Many of you know Andrew Cahan as an expert in photographic literature but did you know he was also an artist? The Graphic Arts Collection recently acquired Hart Crane”s Porphyro In Akron (1980) with three photogravures by Cahan. He was kind enough to tell the story behind this project:
“As a preamble to the genesis of the book, I was living in Brooklyn Heights, having moved there to work as Mary Ellen Mark’s darkroom printer. When my tenure there was over, I started taking some classes at the Center for Book Arts in lower Manhattan.
Around 1978-79, I decided it was time to go back to graduate school so I could have access to the equipment needed to teach myself the photogravure process. I made a few calls to faculty friends at OSU and scored an assistantship in the photo department (prior, I had my BA from there in photo and a year as a resident student with Minor White) so they knew me fairly well and said ‘come back.’
When I landed in Columbus, Bob Tauber had just been hired to start the Logan Elm Press. Somehow we met and I became the first student to work with him. It took me almost a year to make a viable photogravure plate. I had some books which I consulted and doggedly kept at it. The first project was [a] broadside, TO GOUDY w/ LUV. I think I printed 65 or so.
Once that was done and I proved to Bob that I could make a good plate and set the type, etc, he gave me the signal to start Porphryo In Akron. The connections to this poem are as follows…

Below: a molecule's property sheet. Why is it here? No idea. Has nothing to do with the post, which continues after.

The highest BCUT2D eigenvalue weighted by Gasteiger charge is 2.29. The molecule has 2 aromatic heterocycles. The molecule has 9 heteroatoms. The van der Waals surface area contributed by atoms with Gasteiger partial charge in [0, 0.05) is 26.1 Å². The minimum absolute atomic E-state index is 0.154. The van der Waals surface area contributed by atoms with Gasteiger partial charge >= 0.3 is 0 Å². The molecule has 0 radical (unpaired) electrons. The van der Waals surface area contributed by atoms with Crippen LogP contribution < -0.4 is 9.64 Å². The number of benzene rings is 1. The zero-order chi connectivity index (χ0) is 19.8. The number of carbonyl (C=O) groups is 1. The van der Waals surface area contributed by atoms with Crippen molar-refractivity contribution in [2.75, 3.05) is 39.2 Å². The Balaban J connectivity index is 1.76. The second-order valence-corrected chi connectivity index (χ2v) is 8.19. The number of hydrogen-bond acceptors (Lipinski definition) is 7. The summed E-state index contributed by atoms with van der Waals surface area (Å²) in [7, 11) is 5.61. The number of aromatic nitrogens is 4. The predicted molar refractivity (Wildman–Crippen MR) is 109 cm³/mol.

Hart Crane lived here as a young man, for a short time. I grew up in Akron [and] moved to Brooklyn Heights, as did he in an apartment overlooking the bridge. Walker Evans used three images in The Bridge, so I would too.
The photos are from three locales. The opening image [right] is of the B.F. Goodrich plant in Akron from a nearby hill. The second image [below] was from my apartment window in Brooklyn Heights, looking towards Hart Crane’s apartment. And the final image [top] was made in a club in Columbus on the night of my 31st birthday. I used a 4×5 view camera and a Leica.”
Hart Crane (1899-1932), Porphyro In Akron (Columbus, Ohio: Logan Elm Press, 1980). Three photogravures by Andrew Cahan. One of 100 copies. Graphic Arts Collection Q-000233. Colophon: “Hart Crane wrote this poem in 1920 while he was working in Akron, Ohio. An early draft was included in a letter to his friend Gorham Munson and is now in the Special Collections of The Ohio State University Libraries. Its first appearance in print was in The Complete Poems & Selected Letters and Prose of Hart Crane, Liveright Publishing Corporation, New York, 1966.”
Greeting the dawn,
A shift of rubber workers presses down
With the stubbornness of muddy water
It dwindles at each cross-line
Until you feel the weight of many cars
North-bound, and East and West,
Absorbing and conveying weariness, —
Rumbling over the hills.
Akron, ” high place ” —
A bunch of smoke-ridden hills
Among rolling Ohio hills.
The dark-skinned Greeks grin at each other
in the streets and alleys.
The Greek grins and fights with the Swede, —
And the Fjords and the Aegean are remembered.
The plough, the sword,
The trowel, — and the monkey wrench!
O City, your axles need not the oil of song.
I will whisper words to myself
And put them in my pockets.
I will go and pitch quoits with old men
In the dust of a road.